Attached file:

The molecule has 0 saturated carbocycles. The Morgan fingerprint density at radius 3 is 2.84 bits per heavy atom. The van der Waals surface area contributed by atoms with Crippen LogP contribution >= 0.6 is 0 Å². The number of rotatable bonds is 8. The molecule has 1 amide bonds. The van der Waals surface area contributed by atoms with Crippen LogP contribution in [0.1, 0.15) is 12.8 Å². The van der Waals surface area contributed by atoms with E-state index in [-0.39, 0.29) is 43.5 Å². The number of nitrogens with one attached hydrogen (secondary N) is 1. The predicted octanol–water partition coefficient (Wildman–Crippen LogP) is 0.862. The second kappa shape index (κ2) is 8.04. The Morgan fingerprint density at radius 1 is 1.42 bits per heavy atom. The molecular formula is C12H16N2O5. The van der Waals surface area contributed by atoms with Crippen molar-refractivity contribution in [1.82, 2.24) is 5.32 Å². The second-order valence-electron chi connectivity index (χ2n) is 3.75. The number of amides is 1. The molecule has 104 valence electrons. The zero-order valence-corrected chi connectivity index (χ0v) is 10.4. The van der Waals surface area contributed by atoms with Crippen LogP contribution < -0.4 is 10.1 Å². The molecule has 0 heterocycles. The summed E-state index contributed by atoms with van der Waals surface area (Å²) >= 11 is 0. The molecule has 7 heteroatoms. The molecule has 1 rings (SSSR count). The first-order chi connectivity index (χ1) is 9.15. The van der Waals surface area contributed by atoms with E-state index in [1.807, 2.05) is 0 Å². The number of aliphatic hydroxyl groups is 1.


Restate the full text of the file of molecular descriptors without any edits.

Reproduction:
The molecule has 0 saturated carbocycles. The Morgan fingerprint density at radius 3 is 2.84 bits per heavy atom. The van der Waals surface area contributed by atoms with Crippen LogP contribution >= 0.6 is 0 Å². The number of rotatable bonds is 8. The molecule has 1 amide bonds. The van der Waals surface area contributed by atoms with Crippen LogP contribution in [0.1, 0.15) is 12.8 Å². The van der Waals surface area contributed by atoms with E-state index in [-0.39, 0.29) is 43.5 Å². The number of nitrogens with one attached hydrogen (secondary N) is 1. The predicted octanol–water partition coefficient (Wildman–Crippen LogP) is 0.862. The second kappa shape index (κ2) is 8.04. The Morgan fingerprint density at radius 1 is 1.42 bits per heavy atom. The molecular formula is C12H16N2O5. The van der Waals surface area contributed by atoms with Crippen molar-refractivity contribution in [1.82, 2.24) is 5.32 Å². The second-order valence-electron chi connectivity index (χ2n) is 3.75. The number of amides is 1. The molecule has 104 valence electrons. The zero-order valence-corrected chi connectivity index (χ0v) is 10.4. The van der Waals surface area contributed by atoms with Crippen LogP contribution < -0.4 is 10.1 Å². The molecule has 0 heterocycles. The summed E-state index contributed by atoms with van der Waals surface area (Å²) >= 11 is 0. The molecule has 7 heteroatoms. The molecule has 1 rings (SSSR count). The first-order chi connectivity index (χ1) is 9.15. The van der Waals surface area contributed by atoms with E-state index in [1.807, 2.05) is 0 Å². The number of aliphatic hydroxyl groups is 1.